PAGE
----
Tsipras says that 1.5 million people lost their jobs under the bailout, output is down by a quarter, a quarter of the country is unemployed, and 2.5 million are living below the poverty line. He has promised to raise the minimum wage, restore pension increases, rehire public servants and scrap privatization projects, all in a clear breach of Greece’s bailout terms.
Greece’s creditors have yet to concede ground. Berlin insists that the system cannot function credibly if a small country attempts to blackmail the core. This is in spite of a potential default trigger at the end of the month: the current bailout program expires on February 28, meaning Greece could run out of cash, unilaterally defaulting, and be forced out of the euro.
Merkel and others are signalling that Grexit would be manageable. Greece accounts for just over 2 percent of the eurozone economy and just 0.3 percent of the world’s. Jim O’Neill, former head of economics at Goldman Sachs, has noted that China creates an economy the size of Greece every three months.
Crucially, Berlin says that the eurozone is much better placed to weather a Grexit than four years ago. Banks have used the time to capitalize better and limit exposure to Greek assets. The economic fundamentals have changed, according to Daniel Gros, director of the Center for European Policy Studies (CEPS). “Over the last two years, the eurozone’s other peripheral countries have proven their capacity for adjustment, by reducing their fiscal deficits, expanding exports, and moving to current-account surpluses, thereby negating the need for financing,” Gros says. “Indeed, Greece is the only one that has consistently dragged its feet on reforms and sustained abysmal export performance.”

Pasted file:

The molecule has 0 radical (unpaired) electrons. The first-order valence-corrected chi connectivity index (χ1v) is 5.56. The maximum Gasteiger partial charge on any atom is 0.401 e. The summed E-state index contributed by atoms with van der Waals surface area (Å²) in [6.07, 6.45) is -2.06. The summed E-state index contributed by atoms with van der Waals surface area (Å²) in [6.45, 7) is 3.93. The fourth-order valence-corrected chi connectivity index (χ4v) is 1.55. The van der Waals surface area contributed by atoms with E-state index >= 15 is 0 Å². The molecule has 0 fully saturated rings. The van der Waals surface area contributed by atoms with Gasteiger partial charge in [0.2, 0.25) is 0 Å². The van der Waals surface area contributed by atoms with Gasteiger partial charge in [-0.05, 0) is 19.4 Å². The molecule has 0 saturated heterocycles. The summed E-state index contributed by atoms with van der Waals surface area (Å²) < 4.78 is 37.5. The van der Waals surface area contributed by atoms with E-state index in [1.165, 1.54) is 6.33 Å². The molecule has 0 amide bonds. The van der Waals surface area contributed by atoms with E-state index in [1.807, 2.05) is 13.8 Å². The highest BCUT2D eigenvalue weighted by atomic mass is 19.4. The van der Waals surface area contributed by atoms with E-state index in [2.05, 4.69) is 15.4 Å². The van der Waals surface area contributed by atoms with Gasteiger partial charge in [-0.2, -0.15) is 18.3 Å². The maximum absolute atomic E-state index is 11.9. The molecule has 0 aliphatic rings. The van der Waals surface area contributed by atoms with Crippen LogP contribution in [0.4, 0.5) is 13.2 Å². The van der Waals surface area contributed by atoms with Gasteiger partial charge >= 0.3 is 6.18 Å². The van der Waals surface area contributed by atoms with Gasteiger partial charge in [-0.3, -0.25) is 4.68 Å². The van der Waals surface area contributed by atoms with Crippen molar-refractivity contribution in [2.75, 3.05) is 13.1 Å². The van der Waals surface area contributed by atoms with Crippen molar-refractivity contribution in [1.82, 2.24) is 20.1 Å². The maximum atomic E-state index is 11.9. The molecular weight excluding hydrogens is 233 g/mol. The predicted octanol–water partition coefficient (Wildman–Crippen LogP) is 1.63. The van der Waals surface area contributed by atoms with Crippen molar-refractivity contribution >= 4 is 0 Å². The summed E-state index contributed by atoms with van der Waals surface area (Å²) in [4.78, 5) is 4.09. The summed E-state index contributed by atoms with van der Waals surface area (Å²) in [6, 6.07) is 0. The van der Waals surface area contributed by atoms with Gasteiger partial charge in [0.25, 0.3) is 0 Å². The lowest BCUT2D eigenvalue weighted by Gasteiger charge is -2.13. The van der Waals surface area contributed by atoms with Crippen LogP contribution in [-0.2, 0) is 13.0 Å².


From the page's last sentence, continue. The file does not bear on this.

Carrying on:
The ECB’s plan to purchase sovereign bonds is an additional shield to the peripheral countries. It also explains why Greece has few friends, even among other bailout nations: Ireland, Spain and Portugal have gone through their own punishing austerity, and are loathe to see Greece wriggle out of its obligations.